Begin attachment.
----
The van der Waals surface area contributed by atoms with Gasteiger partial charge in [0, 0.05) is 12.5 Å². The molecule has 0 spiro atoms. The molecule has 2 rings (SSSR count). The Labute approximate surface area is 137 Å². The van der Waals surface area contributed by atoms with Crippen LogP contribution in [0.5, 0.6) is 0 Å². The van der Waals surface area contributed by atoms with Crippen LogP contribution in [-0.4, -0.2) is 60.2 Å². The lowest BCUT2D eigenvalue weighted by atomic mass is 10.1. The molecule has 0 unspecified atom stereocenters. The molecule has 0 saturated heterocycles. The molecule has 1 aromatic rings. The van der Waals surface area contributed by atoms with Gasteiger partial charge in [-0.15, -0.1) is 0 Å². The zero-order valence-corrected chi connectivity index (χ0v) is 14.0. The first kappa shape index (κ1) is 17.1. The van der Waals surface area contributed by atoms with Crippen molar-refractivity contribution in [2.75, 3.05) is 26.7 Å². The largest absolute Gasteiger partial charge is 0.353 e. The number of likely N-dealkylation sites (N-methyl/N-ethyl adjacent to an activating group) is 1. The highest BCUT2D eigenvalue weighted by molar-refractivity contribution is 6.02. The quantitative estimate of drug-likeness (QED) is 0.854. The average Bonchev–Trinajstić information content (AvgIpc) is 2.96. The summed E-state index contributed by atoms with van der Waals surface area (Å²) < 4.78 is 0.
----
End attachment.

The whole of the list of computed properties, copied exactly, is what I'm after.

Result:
The van der Waals surface area contributed by atoms with Gasteiger partial charge in [0, 0.05) is 12.5 Å². The molecule has 0 spiro atoms. The molecule has 2 rings (SSSR count). The Labute approximate surface area is 137 Å². The van der Waals surface area contributed by atoms with Crippen LogP contribution in [0.5, 0.6) is 0 Å². The van der Waals surface area contributed by atoms with Crippen LogP contribution in [-0.4, -0.2) is 60.2 Å². The lowest BCUT2D eigenvalue weighted by atomic mass is 10.1. The molecule has 0 unspecified atom stereocenters. The molecule has 0 saturated heterocycles. The molecule has 1 aromatic rings. The van der Waals surface area contributed by atoms with Gasteiger partial charge in [-0.15, -0.1) is 0 Å². The zero-order valence-corrected chi connectivity index (χ0v) is 14.0. The first kappa shape index (κ1) is 17.1. The van der Waals surface area contributed by atoms with Crippen molar-refractivity contribution in [2.75, 3.05) is 26.7 Å². The largest absolute Gasteiger partial charge is 0.353 e. The number of likely N-dealkylation sites (N-methyl/N-ethyl adjacent to an activating group) is 1. The highest BCUT2D eigenvalue weighted by molar-refractivity contribution is 6.02. The quantitative estimate of drug-likeness (QED) is 0.854. The average Bonchev–Trinajstić information content (AvgIpc) is 2.96. The summed E-state index contributed by atoms with van der Waals surface area (Å²) < 4.78 is 0.